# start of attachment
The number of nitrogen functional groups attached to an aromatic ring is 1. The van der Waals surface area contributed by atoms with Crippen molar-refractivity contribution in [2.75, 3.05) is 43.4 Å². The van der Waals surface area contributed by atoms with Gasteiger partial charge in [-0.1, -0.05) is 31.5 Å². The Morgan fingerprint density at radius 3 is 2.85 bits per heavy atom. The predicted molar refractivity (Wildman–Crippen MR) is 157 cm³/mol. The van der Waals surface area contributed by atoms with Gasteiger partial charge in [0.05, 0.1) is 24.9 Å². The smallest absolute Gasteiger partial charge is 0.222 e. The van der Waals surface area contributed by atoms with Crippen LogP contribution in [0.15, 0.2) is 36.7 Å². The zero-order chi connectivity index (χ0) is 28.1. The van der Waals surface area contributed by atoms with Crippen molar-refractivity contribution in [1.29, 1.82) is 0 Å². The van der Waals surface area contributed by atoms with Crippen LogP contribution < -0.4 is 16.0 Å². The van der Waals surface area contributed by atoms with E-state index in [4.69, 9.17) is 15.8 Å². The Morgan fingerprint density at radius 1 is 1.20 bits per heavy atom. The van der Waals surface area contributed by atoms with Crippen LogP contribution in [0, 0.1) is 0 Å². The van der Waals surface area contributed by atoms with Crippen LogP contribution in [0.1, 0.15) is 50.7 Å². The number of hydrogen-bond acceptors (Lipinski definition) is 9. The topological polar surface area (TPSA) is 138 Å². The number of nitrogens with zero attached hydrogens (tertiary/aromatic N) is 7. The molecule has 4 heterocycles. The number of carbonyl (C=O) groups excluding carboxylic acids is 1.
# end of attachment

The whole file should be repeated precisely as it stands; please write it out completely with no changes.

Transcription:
The number of nitrogen functional groups attached to an aromatic ring is 1. The van der Waals surface area contributed by atoms with Crippen molar-refractivity contribution in [2.75, 3.05) is 43.4 Å². The van der Waals surface area contributed by atoms with Gasteiger partial charge in [-0.1, -0.05) is 31.5 Å². The Morgan fingerprint density at radius 3 is 2.85 bits per heavy atom. The predicted molar refractivity (Wildman–Crippen MR) is 157 cm³/mol. The van der Waals surface area contributed by atoms with Gasteiger partial charge in [0.05, 0.1) is 24.9 Å². The smallest absolute Gasteiger partial charge is 0.222 e. The van der Waals surface area contributed by atoms with Crippen LogP contribution in [0.15, 0.2) is 36.7 Å². The zero-order chi connectivity index (χ0) is 28.1. The van der Waals surface area contributed by atoms with Crippen molar-refractivity contribution in [1.29, 1.82) is 0 Å². The van der Waals surface area contributed by atoms with Crippen LogP contribution < -0.4 is 16.0 Å². The van der Waals surface area contributed by atoms with E-state index in [4.69, 9.17) is 15.8 Å². The Morgan fingerprint density at radius 1 is 1.20 bits per heavy atom. The van der Waals surface area contributed by atoms with Crippen LogP contribution in [0, 0.1) is 0 Å². The van der Waals surface area contributed by atoms with Crippen LogP contribution in [0.1, 0.15) is 50.7 Å². The number of hydrogen-bond acceptors (Lipinski definition) is 9. The topological polar surface area (TPSA) is 138 Å². The number of nitrogens with zero attached hydrogens (tertiary/aromatic N) is 7. The molecule has 4 heterocycles. The number of carbonyl (C=O) groups excluding carboxylic acids is 1.